In his second coming as a boxer, he was nowhere as pretty as he had been in the 1960s. But his stature as a world statesman, a humanitarian, someone who would stand up and speak out for what he believed was right, never dimmed.

That eternal flame remains with us even after Ali breathed his last.

Photo: Former US boxing champion Muhammad Ali, then known as Cassius Clay, poses on 1 January 1965. Ali died on Friday 3 June 2016, at the age of 74, after a 32-year battle with Parkinson’s disease. (Copyright Pigiste/AFP 2016)
Photo: Former US boxing champion Muhammad Ali, then known as Cassius Clay, poses on 1 January 1965.
Ali died on Friday 3 June 2016, at the age of 74, after a 32-year battle with Parkinson’s disease.
(Copyright Pigiste/AFP 2016)

About Raffique Shah

Raffique Shah
Raffique Shah is a columnist for over three decades, founder of the T&T International Marathon, co-founder of the ULF with Basdeo Panday and George Weekes, a former sugar cane farmers union leader and an ex-Siparia MP. He trained at the UK’s Royal Military Academy Sandhurst and was arrested, court-martialled, sentenced and eventually freed on appeal after leading 300 troops in a mutiny at Teteron Barracks during the Black Power revolution of 1970.

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30 comments

  1. The honor rebel, Muhammad Ali. A man of principle!

  2. Nice tribute Raf.. Muhammad Ali was my hero. On the proverbial list of dream dinner companions, I have always had two, Jesus Christ and Muhammad Ali. I was too young to catch him at his athletic prime, but that didn’t diminish him in my eyes. My favorite memory of all however, was his surprise lighting of the Olympic flame in Atlanta 1996. With his tremors threatening to rob us all of that historic moment, he quieted them long enough to light the flame, his courage and determination causing many a misty eye around the world in the process.

  3. What a human being! The Greatest indeed!!

  4. Well, truth is there have always been whites who helped the blacks too. And this dates all the way back to slavery. It was never true to say all whites were this or the other. Same for any race on any topic I’m sure.
    But Ali was a blow to the racist system for sure.

    • I wasn’t suggesting that that applied to all whites . Just like today. The point I was making is that in that era Ali must have represented the “establishments” worst nightmare. A black man who refused to be controlled..had no cover for his mouth and wasn’t afraid to stand up for what he knew was right.

    • Rose-Marie, and also one they couldn’t ignore because of his undeniable talent, charisma and star dust. I agree.

    • It’s a wonder he got passed the Mafia. I heard that one if his fights was under a suspicion of sorts. Even as I think he fully won it fairly, it’s astonishing that he broke the hold that the Mafia had on boxing.

    • Ali had extraordinary common sense intelligence even as he was a dud at the books – which is what makes him all the more admirable than most.

    • You might underestimate the Nation of Islam. Not easily bullied. Even by the mafia.

    • Wasn’t Ali Cassius Clay when he won his first fight? He was nowhere near the Nation at the time unless you’re suggesting that the Nation suddenly saw him and convinced the Mafia to make an exception.

      When Cassius Clay emerged, boxing was the Mafia’s metier and forte. People had stopped attending fights because the vast majority were rigged. It was Cassius who also revived the love of the sport.

    • Linda, he was in the Nation of Islam before he won the title.
      They knew he would not have gotten the title fight as a Nation of Islam member.

    • Oh very interesting indeed. Must read up more on him then. I suppose you’re referring to the world heavyweight in 1964 against Sonny Liston. Very interesting, would make sense.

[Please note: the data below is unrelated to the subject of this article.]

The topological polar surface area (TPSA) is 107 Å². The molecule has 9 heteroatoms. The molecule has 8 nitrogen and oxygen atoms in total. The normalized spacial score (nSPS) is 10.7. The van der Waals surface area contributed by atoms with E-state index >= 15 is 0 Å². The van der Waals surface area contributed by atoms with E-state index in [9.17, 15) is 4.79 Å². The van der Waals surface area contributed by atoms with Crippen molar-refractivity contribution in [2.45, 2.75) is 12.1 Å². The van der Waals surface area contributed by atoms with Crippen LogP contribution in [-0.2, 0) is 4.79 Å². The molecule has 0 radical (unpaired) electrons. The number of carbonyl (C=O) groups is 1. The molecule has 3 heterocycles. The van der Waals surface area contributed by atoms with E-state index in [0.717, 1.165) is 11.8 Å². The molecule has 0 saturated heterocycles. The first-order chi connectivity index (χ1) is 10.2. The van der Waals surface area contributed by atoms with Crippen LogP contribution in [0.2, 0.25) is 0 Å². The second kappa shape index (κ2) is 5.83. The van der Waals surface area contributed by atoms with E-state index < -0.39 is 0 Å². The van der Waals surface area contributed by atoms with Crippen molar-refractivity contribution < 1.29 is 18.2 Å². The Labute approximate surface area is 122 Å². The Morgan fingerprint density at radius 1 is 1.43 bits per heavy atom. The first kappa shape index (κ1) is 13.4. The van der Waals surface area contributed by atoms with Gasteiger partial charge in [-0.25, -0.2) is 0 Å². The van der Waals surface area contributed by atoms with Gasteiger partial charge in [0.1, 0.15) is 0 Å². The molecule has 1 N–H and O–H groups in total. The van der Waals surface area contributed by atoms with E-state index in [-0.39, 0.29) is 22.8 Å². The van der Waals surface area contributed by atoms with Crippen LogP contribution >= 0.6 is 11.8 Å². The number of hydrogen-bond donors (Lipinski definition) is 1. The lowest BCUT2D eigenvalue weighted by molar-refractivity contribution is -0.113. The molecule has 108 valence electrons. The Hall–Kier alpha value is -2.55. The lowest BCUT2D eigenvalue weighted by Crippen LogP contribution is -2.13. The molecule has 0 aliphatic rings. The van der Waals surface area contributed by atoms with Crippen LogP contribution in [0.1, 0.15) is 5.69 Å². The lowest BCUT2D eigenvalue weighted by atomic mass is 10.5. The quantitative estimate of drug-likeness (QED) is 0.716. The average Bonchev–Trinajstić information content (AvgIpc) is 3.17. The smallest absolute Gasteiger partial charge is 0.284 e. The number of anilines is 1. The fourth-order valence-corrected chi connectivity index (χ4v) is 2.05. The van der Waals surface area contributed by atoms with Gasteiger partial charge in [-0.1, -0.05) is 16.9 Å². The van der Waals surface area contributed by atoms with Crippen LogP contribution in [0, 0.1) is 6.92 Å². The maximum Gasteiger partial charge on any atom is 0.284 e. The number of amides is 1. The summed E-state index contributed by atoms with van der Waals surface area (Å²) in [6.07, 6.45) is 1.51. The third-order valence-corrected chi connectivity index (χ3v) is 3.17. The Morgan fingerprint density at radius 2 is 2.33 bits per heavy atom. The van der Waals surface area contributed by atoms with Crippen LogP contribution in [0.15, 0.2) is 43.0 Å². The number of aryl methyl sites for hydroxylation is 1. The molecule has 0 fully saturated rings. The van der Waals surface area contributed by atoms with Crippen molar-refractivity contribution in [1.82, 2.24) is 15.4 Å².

5. This was really great reading. For many younger generations who might be wondering what the fuss was all about. He really was larger than life. White people back in those days must have truly feared him more than they hated him.

  6. They don’t make em like that anymore. A wonderful review from Raffique.
    And I hope the inserted YouTube clips help. 🙂

  7. Yeah. My uncle, Embau, was a huge Ali fan. So growing up, when I visited my grand mom, there was Ali’s biography, tapes, fights…
    There was no shortage of Muhammad Ali or the Mighty Sparrow for me.
    Along with Ivan Van Sertima, Frantz Fanon, Malcolm X, Stokely Carmichael…

  8. Andrew Gioannetti the white devils just wanted the African Americans to represent my second sweetest country just for them to be continued to be eliminated eh, yuh remember when they also injected them with syphilis I think it was eh and always trying all kind of other experiments on them eh, so my Hero was very right to refuse to join the devils to go and fight against people that he had no quarrel with especially how my African Americans was always treated when they returned to my second sweetest country from fighting the wars for them eh. Them really good yes.

  9. Raf reflected exactly how I felt during that era. Radio tortured us more,because we could only imagine what was going on in that American gayelle. We lived and almost died with this man.

  10. From my understanding of his legacy and of all the articles dedicated to him that I’ve read, this one is among the best. Wonderfully painted. This was my favourite line: “Both Patterson and Ernie Terrell, who insisted on calling him Clay, and who said they were fighting him to win back the title for America”—suggesting that Ali was unpatriotic—paid a bloody price for their folly.”

    Ali was far from unpatriotic. The war mongers were unpatriotic. I’m not sure if his stance was necessarily based the idiocy of the war itself or the irony of calling African Americans to represent the US in war (at that time) or both, but he was 110% correct.

  11. So pretty! So pretty! So mean I can make medicine sick!

    Truly the world’s greatest. Rest in power, Muhammad Ali.

  12. Scotty Ranking

    We’ve lost some true iconic greats this year so far. Give it up for the world’s greatest boxer ever. Class act to the end.

  13. My Hero, Gone and never ever will be forgotten (R.I.P.)